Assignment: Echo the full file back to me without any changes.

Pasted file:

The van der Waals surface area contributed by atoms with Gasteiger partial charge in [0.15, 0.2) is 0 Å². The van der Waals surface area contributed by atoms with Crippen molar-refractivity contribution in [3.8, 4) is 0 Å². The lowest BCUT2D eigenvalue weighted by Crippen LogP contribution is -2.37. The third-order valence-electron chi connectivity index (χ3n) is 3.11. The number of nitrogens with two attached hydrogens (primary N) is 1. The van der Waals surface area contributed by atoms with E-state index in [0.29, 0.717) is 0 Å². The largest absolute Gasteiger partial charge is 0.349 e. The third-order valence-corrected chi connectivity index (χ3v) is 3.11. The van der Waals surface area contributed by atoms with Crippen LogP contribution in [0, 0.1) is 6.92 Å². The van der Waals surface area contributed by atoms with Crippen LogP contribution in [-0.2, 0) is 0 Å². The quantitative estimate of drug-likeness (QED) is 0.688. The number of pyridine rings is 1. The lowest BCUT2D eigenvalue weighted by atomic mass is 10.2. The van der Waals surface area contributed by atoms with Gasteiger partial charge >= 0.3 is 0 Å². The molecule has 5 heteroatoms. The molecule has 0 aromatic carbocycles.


The van der Waals surface area contributed by atoms with Gasteiger partial charge in [0.15, 0.2) is 0 Å². The van der Waals surface area contributed by atoms with Crippen molar-refractivity contribution in [3.8, 4) is 0 Å². The lowest BCUT2D eigenvalue weighted by Crippen LogP contribution is -2.37. The third-order valence-electron chi connectivity index (χ3n) is 3.11. The number of nitrogens with two attached hydrogens (primary N) is 1. The van der Waals surface area contributed by atoms with E-state index in [0.29, 0.717) is 0 Å². The largest absolute Gasteiger partial charge is 0.349 e. The third-order valence-corrected chi connectivity index (χ3v) is 3.11. The van der Waals surface area contributed by atoms with Crippen LogP contribution in [0, 0.1) is 6.92 Å². The van der Waals surface area contributed by atoms with Crippen LogP contribution in [-0.2, 0) is 0 Å². The quantitative estimate of drug-likeness (QED) is 0.688. The number of pyridine rings is 1. The lowest BCUT2D eigenvalue weighted by atomic mass is 10.2. The van der Waals surface area contributed by atoms with Gasteiger partial charge >= 0.3 is 0 Å². The molecule has 5 heteroatoms. The molecule has 0 aromatic carbocycles.